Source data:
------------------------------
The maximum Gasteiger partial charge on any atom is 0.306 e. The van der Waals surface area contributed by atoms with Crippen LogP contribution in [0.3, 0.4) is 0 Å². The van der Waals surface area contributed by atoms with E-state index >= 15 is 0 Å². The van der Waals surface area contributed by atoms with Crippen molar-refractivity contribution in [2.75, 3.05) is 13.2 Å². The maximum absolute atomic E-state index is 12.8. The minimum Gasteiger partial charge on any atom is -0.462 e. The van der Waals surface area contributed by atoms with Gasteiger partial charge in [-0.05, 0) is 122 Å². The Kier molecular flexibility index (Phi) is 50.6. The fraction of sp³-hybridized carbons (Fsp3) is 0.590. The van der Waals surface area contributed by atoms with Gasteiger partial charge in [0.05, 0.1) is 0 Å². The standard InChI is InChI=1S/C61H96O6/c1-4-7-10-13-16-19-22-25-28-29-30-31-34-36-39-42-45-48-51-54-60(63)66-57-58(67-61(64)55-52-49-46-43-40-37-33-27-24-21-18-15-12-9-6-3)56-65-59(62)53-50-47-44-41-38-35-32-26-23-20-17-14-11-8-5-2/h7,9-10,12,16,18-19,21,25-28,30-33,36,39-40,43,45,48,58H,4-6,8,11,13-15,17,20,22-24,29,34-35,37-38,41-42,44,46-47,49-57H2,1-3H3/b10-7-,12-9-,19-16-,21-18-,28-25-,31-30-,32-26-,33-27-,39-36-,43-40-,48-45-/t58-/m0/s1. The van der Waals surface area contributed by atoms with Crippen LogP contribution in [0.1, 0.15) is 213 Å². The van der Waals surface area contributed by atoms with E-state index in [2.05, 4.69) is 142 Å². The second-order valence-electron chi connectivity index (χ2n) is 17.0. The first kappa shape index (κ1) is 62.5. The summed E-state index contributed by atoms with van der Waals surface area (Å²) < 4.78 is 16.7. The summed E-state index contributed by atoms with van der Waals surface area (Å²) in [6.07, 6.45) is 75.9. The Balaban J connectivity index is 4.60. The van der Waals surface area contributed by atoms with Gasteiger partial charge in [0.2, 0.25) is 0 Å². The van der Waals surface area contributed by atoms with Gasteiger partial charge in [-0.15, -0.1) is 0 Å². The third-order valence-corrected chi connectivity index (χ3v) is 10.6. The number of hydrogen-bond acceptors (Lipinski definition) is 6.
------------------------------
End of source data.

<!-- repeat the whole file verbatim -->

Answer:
The maximum Gasteiger partial charge on any atom is 0.306 e. The van der Waals surface area contributed by atoms with Crippen LogP contribution in [0.3, 0.4) is 0 Å². The van der Waals surface area contributed by atoms with E-state index >= 15 is 0 Å². The van der Waals surface area contributed by atoms with Crippen molar-refractivity contribution in [2.75, 3.05) is 13.2 Å². The maximum absolute atomic E-state index is 12.8. The minimum Gasteiger partial charge on any atom is -0.462 e. The van der Waals surface area contributed by atoms with Gasteiger partial charge in [-0.05, 0) is 122 Å². The Kier molecular flexibility index (Phi) is 50.6. The fraction of sp³-hybridized carbons (Fsp3) is 0.590. The van der Waals surface area contributed by atoms with Gasteiger partial charge in [0.05, 0.1) is 0 Å². The standard InChI is InChI=1S/C61H96O6/c1-4-7-10-13-16-19-22-25-28-29-30-31-34-36-39-42-45-48-51-54-60(63)66-57-58(67-61(64)55-52-49-46-43-40-37-33-27-24-21-18-15-12-9-6-3)56-65-59(62)53-50-47-44-41-38-35-32-26-23-20-17-14-11-8-5-2/h7,9-10,12,16,18-19,21,25-28,30-33,36,39-40,43,45,48,58H,4-6,8,11,13-15,17,20,22-24,29,34-35,37-38,41-42,44,46-47,49-57H2,1-3H3/b10-7-,12-9-,19-16-,21-18-,28-25-,31-30-,32-26-,33-27-,39-36-,43-40-,48-45-/t58-/m0/s1. The van der Waals surface area contributed by atoms with Crippen LogP contribution in [0.1, 0.15) is 213 Å². The van der Waals surface area contributed by atoms with E-state index in [2.05, 4.69) is 142 Å². The second-order valence-electron chi connectivity index (χ2n) is 17.0. The first kappa shape index (κ1) is 62.5. The summed E-state index contributed by atoms with van der Waals surface area (Å²) < 4.78 is 16.7. The summed E-state index contributed by atoms with van der Waals surface area (Å²) in [6.07, 6.45) is 75.9. The Balaban J connectivity index is 4.60. The van der Waals surface area contributed by atoms with Gasteiger partial charge in [0.2, 0.25) is 0 Å². The van der Waals surface area contributed by atoms with Gasteiger partial charge in [-0.15, -0.1) is 0 Å². The third-order valence-corrected chi connectivity index (χ3v) is 10.6. The number of hydrogen-bond acceptors (Lipinski definition) is 6.